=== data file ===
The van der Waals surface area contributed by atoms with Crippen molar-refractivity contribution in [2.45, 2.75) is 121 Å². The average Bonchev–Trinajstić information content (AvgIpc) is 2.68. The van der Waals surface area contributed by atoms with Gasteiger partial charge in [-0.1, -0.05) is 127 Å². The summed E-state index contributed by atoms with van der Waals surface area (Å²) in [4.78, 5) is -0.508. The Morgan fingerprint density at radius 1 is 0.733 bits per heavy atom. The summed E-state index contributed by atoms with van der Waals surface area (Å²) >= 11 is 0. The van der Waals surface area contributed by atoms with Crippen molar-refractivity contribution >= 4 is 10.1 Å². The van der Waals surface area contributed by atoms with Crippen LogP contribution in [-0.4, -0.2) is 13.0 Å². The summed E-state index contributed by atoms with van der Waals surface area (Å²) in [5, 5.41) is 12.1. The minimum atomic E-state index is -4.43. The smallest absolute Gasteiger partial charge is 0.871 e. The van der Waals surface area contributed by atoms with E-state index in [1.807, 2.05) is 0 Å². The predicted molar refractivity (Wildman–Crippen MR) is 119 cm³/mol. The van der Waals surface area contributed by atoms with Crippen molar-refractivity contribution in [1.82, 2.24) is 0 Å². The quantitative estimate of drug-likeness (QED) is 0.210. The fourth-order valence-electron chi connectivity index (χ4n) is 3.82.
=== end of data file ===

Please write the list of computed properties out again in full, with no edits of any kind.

The van der Waals surface area contributed by atoms with Crippen molar-refractivity contribution in [2.45, 2.75) is 121 Å². The average Bonchev–Trinajstić information content (AvgIpc) is 2.68. The van der Waals surface area contributed by atoms with Gasteiger partial charge in [-0.1, -0.05) is 127 Å². The summed E-state index contributed by atoms with van der Waals surface area (Å²) in [4.78, 5) is -0.508. The Morgan fingerprint density at radius 1 is 0.733 bits per heavy atom. The summed E-state index contributed by atoms with van der Waals surface area (Å²) >= 11 is 0. The van der Waals surface area contributed by atoms with Crippen molar-refractivity contribution >= 4 is 10.1 Å². The van der Waals surface area contributed by atoms with Crippen LogP contribution in [-0.4, -0.2) is 13.0 Å². The summed E-state index contributed by atoms with van der Waals surface area (Å²) in [5, 5.41) is 12.1. The minimum atomic E-state index is -4.43. The smallest absolute Gasteiger partial charge is 0.871 e. The van der Waals surface area contributed by atoms with E-state index in [1.807, 2.05) is 0 Å². The predicted molar refractivity (Wildman–Crippen MR) is 119 cm³/mol. The van der Waals surface area contributed by atoms with Crippen molar-refractivity contribution in [1.82, 2.24) is 0 Å². The quantitative estimate of drug-likeness (QED) is 0.210. The fourth-order valence-electron chi connectivity index (χ4n) is 3.82.